General Question

gorillapaws's avatar

Could the radiation on Mars be used to generate electricity?

Asked by gorillapaws (30514points) April 26th, 2021

As I understand it, Mars doesn’t have protection of a robust magnetosphere like we enjoy on Earth. This results in a much higher amount of radiation on the surface, which will pose significant challenges for visitors. There is also much less solar energy available due to the distance from the Sun.

This begs the question, since radiation is a form of energy, could it be harnessed to produce electricity?

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7 Answers

Caravanfan's avatar

I defer to Rocketguy who is a literal rocket scientist. But I don’t think so. Certainly it wouldn’t be a regular source of energy. Even solar isn’t a regular source of energy.

stanleybmanly's avatar

You would need to concentrate the particles, thus solving both problems, the radiation hazard, and the heat from the decaying ions to generate electricity. But if here on earth where we have the magnetic field to possibly achieve this, no one has figured out a practical approach. Of course, if you could provide Mars its own molten iron core, it’s rotating as fast as the earth, and its own field would shoot up in strength.

ragingloli's avatar

Available solar energy at the surface of Mars is still about half of what is available on Earth, so solar energy is still very much a practical way to create energy.
That is why the rovers actually have solar panels.

gorillapaws's avatar

@stanleybmanly So the issue is that the gamma particles are too dispersed to be useful in energy production. Could they build a large parabolic dish, something like the Arecibo Observatory radio telescope to reflect the particles into a single point?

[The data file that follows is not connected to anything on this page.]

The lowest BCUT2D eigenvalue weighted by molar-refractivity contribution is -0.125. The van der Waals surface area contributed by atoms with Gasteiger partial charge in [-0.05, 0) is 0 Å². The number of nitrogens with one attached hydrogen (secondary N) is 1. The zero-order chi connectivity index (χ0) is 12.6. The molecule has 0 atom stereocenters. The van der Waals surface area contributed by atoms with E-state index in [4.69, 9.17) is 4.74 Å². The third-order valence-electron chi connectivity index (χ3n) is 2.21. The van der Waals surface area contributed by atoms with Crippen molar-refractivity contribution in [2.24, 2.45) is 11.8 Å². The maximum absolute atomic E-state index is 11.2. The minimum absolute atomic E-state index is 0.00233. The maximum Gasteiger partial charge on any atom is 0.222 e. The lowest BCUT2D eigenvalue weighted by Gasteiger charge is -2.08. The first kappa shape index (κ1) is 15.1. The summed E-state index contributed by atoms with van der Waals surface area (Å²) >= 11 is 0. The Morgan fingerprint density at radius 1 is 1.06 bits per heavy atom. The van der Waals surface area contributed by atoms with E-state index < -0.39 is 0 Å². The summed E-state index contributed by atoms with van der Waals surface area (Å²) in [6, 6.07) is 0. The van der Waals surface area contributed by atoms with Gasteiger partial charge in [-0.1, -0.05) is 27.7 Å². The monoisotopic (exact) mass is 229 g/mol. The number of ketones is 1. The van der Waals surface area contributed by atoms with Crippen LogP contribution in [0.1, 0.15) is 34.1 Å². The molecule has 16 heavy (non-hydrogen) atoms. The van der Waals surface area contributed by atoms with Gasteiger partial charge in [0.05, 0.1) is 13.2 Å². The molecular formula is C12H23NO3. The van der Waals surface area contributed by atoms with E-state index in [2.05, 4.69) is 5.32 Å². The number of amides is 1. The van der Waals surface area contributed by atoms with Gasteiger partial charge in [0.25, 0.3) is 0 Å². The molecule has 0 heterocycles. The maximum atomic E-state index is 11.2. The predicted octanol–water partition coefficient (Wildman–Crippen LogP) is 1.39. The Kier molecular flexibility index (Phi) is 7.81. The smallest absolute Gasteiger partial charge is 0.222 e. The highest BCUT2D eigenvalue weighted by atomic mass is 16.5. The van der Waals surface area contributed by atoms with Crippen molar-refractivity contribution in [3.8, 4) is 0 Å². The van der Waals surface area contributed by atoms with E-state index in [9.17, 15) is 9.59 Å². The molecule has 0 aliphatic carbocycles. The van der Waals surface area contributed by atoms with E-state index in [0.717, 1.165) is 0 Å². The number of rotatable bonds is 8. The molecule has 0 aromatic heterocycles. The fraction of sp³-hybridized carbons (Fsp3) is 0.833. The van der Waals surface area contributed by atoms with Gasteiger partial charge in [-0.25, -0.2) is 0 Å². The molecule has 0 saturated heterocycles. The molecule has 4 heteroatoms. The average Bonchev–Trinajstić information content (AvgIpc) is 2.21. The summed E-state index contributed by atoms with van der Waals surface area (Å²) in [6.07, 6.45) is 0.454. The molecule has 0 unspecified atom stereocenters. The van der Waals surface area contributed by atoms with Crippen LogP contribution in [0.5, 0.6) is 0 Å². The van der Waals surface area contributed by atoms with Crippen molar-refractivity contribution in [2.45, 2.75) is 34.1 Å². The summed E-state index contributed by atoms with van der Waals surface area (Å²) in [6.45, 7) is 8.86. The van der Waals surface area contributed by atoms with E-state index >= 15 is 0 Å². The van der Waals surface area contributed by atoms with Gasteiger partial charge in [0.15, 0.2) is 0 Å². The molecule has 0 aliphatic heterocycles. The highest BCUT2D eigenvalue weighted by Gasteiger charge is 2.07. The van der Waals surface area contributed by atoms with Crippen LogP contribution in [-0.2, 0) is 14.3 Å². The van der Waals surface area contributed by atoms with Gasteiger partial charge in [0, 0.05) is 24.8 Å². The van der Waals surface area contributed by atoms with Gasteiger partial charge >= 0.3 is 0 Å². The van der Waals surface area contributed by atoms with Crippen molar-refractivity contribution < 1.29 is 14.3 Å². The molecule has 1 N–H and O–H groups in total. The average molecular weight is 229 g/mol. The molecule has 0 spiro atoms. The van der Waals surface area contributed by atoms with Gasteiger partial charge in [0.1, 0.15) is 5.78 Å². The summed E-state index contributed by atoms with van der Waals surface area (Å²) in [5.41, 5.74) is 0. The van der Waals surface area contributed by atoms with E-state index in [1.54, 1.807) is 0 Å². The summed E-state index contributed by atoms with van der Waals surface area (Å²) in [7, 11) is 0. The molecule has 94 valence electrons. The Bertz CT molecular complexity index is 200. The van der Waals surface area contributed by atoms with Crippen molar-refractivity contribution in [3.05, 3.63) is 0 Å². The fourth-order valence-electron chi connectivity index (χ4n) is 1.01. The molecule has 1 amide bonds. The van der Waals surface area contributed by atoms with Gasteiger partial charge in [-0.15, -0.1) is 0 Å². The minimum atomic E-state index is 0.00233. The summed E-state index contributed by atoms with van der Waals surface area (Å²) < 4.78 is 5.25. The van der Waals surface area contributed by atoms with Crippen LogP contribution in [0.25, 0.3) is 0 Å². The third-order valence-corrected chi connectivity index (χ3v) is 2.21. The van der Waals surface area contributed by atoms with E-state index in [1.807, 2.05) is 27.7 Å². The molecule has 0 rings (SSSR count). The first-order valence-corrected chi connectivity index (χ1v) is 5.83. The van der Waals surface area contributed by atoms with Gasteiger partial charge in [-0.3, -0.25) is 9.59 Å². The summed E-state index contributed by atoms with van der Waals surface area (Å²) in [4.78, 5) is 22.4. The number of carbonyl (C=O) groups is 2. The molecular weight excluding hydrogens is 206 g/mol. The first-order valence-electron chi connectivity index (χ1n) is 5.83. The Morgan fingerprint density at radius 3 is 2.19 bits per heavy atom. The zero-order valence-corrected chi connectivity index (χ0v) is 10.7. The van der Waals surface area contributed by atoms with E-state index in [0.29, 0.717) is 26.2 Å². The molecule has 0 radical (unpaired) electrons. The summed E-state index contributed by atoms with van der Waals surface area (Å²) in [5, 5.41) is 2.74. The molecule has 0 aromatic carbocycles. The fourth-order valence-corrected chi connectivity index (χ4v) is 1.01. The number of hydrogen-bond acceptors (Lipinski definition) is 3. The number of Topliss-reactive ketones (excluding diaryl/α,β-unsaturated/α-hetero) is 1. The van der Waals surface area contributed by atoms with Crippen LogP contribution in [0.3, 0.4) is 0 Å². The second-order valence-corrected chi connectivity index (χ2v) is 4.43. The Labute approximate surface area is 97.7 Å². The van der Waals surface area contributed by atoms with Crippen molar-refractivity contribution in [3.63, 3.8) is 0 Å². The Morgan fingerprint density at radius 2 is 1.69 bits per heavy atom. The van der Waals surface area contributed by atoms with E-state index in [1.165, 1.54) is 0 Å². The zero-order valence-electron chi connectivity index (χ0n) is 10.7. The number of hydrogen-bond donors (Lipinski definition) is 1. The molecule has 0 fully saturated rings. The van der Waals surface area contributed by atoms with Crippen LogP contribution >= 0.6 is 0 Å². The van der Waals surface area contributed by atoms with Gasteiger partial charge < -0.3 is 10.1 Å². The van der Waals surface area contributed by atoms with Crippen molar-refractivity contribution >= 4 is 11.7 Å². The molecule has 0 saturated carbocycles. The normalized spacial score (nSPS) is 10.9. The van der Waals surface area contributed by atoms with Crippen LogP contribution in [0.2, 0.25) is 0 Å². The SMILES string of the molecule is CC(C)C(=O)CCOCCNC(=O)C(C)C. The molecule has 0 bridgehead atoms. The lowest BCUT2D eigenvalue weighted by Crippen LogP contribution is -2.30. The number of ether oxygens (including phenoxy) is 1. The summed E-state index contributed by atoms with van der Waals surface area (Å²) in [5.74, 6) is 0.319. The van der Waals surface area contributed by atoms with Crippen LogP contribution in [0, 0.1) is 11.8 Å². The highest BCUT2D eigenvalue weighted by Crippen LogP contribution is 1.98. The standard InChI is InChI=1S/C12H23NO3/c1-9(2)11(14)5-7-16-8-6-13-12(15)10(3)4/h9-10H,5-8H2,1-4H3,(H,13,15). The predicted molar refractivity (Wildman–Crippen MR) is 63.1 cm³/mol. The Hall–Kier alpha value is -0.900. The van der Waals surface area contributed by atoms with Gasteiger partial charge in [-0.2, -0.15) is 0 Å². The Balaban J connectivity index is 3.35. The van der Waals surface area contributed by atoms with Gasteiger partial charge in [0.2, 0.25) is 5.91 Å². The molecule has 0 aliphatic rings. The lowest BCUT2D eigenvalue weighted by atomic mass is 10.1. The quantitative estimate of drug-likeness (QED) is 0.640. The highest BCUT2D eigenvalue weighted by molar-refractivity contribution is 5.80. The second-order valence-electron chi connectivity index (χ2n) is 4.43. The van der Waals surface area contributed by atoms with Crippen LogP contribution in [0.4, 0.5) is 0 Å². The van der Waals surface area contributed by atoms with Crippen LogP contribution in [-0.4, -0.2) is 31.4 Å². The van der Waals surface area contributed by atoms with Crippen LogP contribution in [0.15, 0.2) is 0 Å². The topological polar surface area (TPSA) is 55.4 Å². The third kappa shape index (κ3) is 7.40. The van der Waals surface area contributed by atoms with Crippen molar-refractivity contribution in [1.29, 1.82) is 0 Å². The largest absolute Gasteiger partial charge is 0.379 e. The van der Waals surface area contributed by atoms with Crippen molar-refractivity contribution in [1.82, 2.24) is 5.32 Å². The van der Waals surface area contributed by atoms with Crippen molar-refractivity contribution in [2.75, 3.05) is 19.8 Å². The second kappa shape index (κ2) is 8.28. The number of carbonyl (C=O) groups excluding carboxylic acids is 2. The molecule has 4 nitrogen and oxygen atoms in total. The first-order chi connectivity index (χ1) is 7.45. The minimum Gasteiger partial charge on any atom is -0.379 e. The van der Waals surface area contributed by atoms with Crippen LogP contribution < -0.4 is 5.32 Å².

@ragingloli Well one of the issues with solar, besides the diminished levels, is the accumulation of dust, as well as the massive dust storms. That wouldn’t impact a radiation based electricity production system would it?

@Caravanfan I’m guessing this wouldn’t work (because they’d probably be doing it if it did). I’m just trying to understand where my assumptions are wrong.

RocketGuy's avatar

You would need a means of absorbing the various species of radiation (gamma, cosmic rays, etc.) and converting them to electricity. I don’t know of any efficient conversion method for them. They are not that intense anyway, just bad for humans and electronics. The most intense EM on Mars is probably solar, between IR to visible to UV. Solar cells can convert IR-visible into electricity. I haven’t seen high efficiency with UV.

gorillapaws's avatar

Thanks for all of the great answers guys.

@RocketGuy I did find this paper that describes a device that can convert radiation to electricity. Maybe the applications are more useful in space for a probe than on the Martian surface?

RocketGuy's avatar

Seems like a way to scavenge gamma rays that would otherwise be wasted. Their gamma cell produces up to 200 microwatts/m2. The average solar cell produces around 200 watts/m2 on Earth or around 100 watts/m^2 on Mars. So 0.1–0.2% the capability but that energy was previously uncollected. I suppose you could run a radiation warning LED flasher with that power.

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